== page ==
Friday, May 2, 2008

Sexual assault on stage is still sexual assault

I've been thinking about this story for awhile. The article goes into greater detail, but essentially a British comic, Johnny Vegas, is on stage during a comedy show. He sees a girl he likes in the front row and has people bring her on stage "pallbearer" style. As she's lying on stage, he starts touching her breasts and legs, pulling her skirt up as she tries to pull it back down. He straddled her and kissed her, open-mouthed. Additionally, he was allegedly "fingering her through her clothes for a second or two" (James Williams, NOTBBC).

The article goes into much greater detail about the whole "act," so I'd suggest checking it out.

There's been a lot said on other sites - that it's comedy and things shouldn't be off limits for comedy, that she probably liked the attention or enjoyed it, etc. The F-Word does a pretty good take of the people writing about it and different responses.

I'm going to riff a bit on the Portly Dyke and say this - if that girl on stage wasn't giving repeated postive affirmation, saying "Yes, yes, please continue touching me in that way," it was unwanted and very much sexual assault.

I don't care if someone says "she enjoyed the attention," or "she probably liked it." If audience members didn't hear her give explicit permission to start and continue touching her, it's NOT ok. It's sexual assault and a crime, regardless of who is doing it and if it's in front of a group of people.

The fact that it occured in front of a room of people who didn't do anything (or weren't successful) to stop it just makes it all the worse.

I've thought about what I would do if I was in that audience. Would I have said anything? Mary O'Hara, the author of the article in the Guardian, wrote, "I shouted 'get him fucking off of you' but obviously not loud enough." I'm glad she shouted - but she shouted to the woman, not to the perpetrator. Again the woman is responsible for stopping the attack, not the person who did the attacking in the first place. Not that the audience or the woman is to blame - it falls squarely upon the shoulders of Johnny Vegas, so-called comedian.

Would I have said anything? I don't know. I'd like to think so... but you never know until you're face to face with making the choice.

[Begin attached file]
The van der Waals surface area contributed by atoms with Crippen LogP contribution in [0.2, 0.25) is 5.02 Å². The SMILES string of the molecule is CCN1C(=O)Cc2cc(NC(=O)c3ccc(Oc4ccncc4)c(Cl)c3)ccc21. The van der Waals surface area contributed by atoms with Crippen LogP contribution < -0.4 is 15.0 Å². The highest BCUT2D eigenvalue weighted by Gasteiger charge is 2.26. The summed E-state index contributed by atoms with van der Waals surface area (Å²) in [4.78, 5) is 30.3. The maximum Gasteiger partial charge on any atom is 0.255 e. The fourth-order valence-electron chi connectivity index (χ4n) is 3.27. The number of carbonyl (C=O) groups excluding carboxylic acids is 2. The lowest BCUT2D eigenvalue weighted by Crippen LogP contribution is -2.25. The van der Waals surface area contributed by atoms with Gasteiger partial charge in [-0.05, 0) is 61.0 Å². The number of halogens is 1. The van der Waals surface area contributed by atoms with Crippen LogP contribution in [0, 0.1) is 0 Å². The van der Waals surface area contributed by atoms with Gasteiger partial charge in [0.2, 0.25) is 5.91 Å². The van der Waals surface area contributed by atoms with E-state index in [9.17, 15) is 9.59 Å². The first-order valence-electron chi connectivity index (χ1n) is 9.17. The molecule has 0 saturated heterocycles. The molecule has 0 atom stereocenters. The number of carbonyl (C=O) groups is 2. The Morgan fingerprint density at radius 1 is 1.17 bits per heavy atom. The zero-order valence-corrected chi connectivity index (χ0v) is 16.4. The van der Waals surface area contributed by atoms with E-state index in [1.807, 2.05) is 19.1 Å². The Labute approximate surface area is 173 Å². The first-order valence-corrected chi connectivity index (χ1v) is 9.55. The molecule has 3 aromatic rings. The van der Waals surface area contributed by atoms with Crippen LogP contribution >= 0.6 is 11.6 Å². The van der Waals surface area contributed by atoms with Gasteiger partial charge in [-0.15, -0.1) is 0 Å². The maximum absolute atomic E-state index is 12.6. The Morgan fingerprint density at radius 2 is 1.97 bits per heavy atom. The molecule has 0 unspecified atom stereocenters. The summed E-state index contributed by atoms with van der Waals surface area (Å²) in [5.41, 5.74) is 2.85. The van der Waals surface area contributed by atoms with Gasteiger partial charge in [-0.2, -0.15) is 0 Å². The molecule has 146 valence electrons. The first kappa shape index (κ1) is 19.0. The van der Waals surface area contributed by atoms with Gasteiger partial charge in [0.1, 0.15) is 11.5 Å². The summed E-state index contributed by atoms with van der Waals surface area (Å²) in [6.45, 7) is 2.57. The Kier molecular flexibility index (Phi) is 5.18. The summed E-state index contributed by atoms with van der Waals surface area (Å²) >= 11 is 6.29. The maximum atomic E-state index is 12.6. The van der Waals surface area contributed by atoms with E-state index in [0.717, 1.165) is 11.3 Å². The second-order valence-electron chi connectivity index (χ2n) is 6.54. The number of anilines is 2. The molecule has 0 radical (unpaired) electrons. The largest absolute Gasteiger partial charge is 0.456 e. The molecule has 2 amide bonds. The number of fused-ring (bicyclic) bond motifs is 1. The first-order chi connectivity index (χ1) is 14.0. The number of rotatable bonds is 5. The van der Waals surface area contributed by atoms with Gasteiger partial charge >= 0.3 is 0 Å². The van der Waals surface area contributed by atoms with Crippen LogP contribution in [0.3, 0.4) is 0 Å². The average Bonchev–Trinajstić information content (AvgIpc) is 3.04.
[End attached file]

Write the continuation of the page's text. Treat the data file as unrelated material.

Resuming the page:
And by the way, if this passes for comedy these days, count me out.

Links to Jezebel, Feministing, and The F-Word.

5 comments:

Amelia said...

Yeah, this pissed me off. What an...uggh.

I am glad you mentioned affirmative consent. Great point to make. How can people think something as graphic as that is funny if the woman didn't even give her permission to be touched?

Johnny Vegas is disgusting and he needs a good long dose of sexual assault 101.

Yeah, I really don't find most comedians funny at all. This would be a great example of why. >_<

JPR said...

wow... and here i thought i'd seen so-called "comics" cross lines. i agree, this was despicable and totally inappropriate... does anyone know if there's prosecution forthcoming?

Amelia said...

I have been looking for something in regard to this...no luck.

(The Korean) Andrew said...

It makes me sick that people like him can pass that off as comedy when people like me work hard to come up with material that our intuition tells us will engage audiences positively. If I had more time I would have done way more stand up on campus... if this had happened before I had started, I'm not sure I would be willing anymore; I really don't care to share a title with something so vile.

Lindsay said...

It's an abuse of power... I mean, there's something about being on stage and famous that seems to give the idea that you can do anything. If it's part of an "act," to interfere would ruin the show. The performer/audience dynamic hinges on the fact that the audience payed money to see the performer. I'm still working out some of these ideas, but it all seems very contingent upon him being a famous comedian and her being a random audience member.